HEATHER COX RICHARDSON: A lot of them will never realize that. You know your psychological studies. A lot of what we used to call brainwashing can’t be undone and won’t be undone. And they will go to their graves believing that this was a stolen election. But some, and you could see them on their faces yesterday, some people sort of went, “Well, wait a minute. This was supposed to be the storm. We were supposed to be having a revolution. And it didn’t happen. We got into the Capitol building. We did our part, and there was nobody there to greet us and to help us take over.” And what’s interesting in a moment like that is there are two things to do: you can go deeper into your delusion, or you can turn on the people who took you there in a really powerful and passionate way. And this is one of the reasons this moment is so fraught is a lot of people might be waking up and going, “Wait a minute. They lied to us. They changed their minds last night and they made Biden president.” And you can see if you’re watching QAnon. They’re sort of saying, “Well, wait a minute. I’m sure Trump has an even deeper plan.” Which, of course, puts him in a bind because he can’t now say, “Oh, never mind. I didn’t mean this,” because then he’s going to lose their loyalty. So, we’re in this fraught moment. But I think people will either go ahead and continue to believe and this will a rump group that we are going to have to be dealing with for many, many years. Or some of them will become some of our most vocal opponents of people like Trump.

BILL MOYERS: Seventy million people are not really a rump group, are they? They constitute a sizable portion of the American population. You think they’ll drift away, those who are just seeing Trump as a sort of spokesman for their grievances and someone who could put the establishment on notice? Or are they in this for the long run?

HEATHER COX RICHARDSON: I think it’s really important to distinguish between

Continue reading. Or go to the link and listen (or download the audio file).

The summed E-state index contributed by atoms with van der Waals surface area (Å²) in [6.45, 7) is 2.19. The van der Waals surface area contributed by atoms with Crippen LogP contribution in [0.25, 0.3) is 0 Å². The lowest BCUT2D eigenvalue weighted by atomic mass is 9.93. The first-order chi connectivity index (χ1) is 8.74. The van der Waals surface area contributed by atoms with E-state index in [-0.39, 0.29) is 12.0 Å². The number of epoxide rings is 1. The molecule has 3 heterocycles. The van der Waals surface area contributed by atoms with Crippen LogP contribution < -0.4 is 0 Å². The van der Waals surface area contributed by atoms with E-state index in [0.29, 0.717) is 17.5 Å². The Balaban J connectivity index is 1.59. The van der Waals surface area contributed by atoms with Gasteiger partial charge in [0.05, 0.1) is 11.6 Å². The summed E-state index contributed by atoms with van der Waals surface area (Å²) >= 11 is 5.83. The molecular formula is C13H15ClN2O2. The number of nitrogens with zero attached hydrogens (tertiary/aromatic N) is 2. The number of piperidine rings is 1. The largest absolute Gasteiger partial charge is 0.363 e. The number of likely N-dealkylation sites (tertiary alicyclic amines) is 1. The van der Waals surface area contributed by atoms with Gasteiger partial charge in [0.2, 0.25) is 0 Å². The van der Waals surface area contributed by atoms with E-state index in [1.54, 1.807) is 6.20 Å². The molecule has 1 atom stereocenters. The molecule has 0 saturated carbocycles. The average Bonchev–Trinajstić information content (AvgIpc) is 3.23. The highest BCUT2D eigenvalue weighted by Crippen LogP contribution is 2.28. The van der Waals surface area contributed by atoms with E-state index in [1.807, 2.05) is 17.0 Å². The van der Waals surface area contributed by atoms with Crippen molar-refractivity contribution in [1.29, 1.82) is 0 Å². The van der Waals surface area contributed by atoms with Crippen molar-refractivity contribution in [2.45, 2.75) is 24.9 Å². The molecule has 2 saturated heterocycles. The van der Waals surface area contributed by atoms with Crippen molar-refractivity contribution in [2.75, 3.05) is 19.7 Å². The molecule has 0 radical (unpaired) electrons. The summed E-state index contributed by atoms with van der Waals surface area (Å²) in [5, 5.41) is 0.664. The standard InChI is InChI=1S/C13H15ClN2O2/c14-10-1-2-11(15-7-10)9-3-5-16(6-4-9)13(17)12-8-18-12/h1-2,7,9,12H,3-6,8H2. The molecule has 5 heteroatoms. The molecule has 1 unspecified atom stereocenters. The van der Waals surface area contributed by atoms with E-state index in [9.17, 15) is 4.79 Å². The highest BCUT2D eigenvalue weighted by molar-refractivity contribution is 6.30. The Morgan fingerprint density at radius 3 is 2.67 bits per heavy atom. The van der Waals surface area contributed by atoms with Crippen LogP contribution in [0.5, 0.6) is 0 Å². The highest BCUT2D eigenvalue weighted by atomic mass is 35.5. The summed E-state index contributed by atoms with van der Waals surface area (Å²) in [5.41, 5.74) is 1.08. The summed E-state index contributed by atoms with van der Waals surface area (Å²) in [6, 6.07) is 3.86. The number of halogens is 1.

Written by LeisureGuy

8 January 2021 at 1:07 pm

Eucalyptus and Spearmint in Dr. Jon’s Vol. 3 formulation, with the Baby Smooth

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Yesterday’s Vol 3 experience was not so good as I had hoped, and I suspected it might have been the brush, a silvertip badger. Barrister & Mann specifically recommend a synthetic brush for their Reserve formula shaving soaps, so I switched this morning to a synthetic brush, this Maggard Razors 22mm, a $10 brush that is truly excellent. The lather excellent all-round: fragrance, consistency, and volume. It did occur to me that it may have been that yesterday I just didn’t load the brush enough. Tomorrow I’ll return to silvertip and see whether longer loading doesn’t eliminate the problem.

I did really enjoy today’s lather. Eucalyptus and Spearmint has a head-clearing fragrance that’s quite nice, and with the excellent lather and the Baby Smooth I achieved a smooth face in three easy passes.

The matching aftershave came with the unwanted but mandatory menthol, but I recalled a familiar sequence from other contexts (food, fragrances, games, music, ….):

1. I hate this.
2. I really dislike this.
3. I guess it’s okay.
4. I can see why people like it.
5. It’s actually pretty good, once you’re used to it.
6. I love it.
7. This should be required.

So far as not having a choice, I’m still in the 1-2 area. It’s different with Alt-Innsbruck and Floïd, since they don’t have a matching soap. But if I buy an aftershave to match the soap, I want to choose whether it has menthol or not, and right now I choose not, but am forced to put up with the menthol hit. Perhaps in time I’ll move to 5.

I do like the fragrance, just not the menthol.

Written by LeisureGuy

8 January 2021 at 10:33 am

Posted in Shaving